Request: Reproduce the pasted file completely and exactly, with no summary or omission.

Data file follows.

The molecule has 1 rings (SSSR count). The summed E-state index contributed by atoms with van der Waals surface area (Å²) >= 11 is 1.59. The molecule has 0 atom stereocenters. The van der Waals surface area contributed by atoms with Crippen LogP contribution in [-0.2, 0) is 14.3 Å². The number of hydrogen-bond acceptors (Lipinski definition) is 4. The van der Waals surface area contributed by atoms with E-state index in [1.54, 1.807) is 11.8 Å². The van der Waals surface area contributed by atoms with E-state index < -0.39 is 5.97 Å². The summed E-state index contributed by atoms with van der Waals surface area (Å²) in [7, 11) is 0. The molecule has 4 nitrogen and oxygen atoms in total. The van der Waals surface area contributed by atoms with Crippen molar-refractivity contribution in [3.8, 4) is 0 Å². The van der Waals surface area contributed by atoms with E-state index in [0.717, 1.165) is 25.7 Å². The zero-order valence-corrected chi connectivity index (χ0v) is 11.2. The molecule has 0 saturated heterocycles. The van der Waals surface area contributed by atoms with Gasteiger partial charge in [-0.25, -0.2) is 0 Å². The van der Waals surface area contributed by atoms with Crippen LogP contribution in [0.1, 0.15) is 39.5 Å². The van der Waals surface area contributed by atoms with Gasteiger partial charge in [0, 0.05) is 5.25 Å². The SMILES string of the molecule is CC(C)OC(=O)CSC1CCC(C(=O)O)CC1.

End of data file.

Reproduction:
The molecule has 1 rings (SSSR count). The summed E-state index contributed by atoms with van der Waals surface area (Å²) >= 11 is 1.59. The molecule has 0 atom stereocenters. The van der Waals surface area contributed by atoms with Crippen LogP contribution in [-0.2, 0) is 14.3 Å². The number of hydrogen-bond acceptors (Lipinski definition) is 4. The van der Waals surface area contributed by atoms with E-state index in [1.54, 1.807) is 11.8 Å². The van der Waals surface area contributed by atoms with E-state index < -0.39 is 5.97 Å². The summed E-state index contributed by atoms with van der Waals surface area (Å²) in [7, 11) is 0. The molecule has 4 nitrogen and oxygen atoms in total. The van der Waals surface area contributed by atoms with Crippen molar-refractivity contribution in [3.8, 4) is 0 Å². The van der Waals surface area contributed by atoms with E-state index in [0.717, 1.165) is 25.7 Å². The zero-order valence-corrected chi connectivity index (χ0v) is 11.2. The molecule has 0 saturated heterocycles. The van der Waals surface area contributed by atoms with Gasteiger partial charge in [-0.25, -0.2) is 0 Å². The van der Waals surface area contributed by atoms with Crippen LogP contribution in [0.1, 0.15) is 39.5 Å². The van der Waals surface area contributed by atoms with Gasteiger partial charge in [0, 0.05) is 5.25 Å². The SMILES string of the molecule is CC(C)OC(=O)CSC1CCC(C(=O)O)CC1.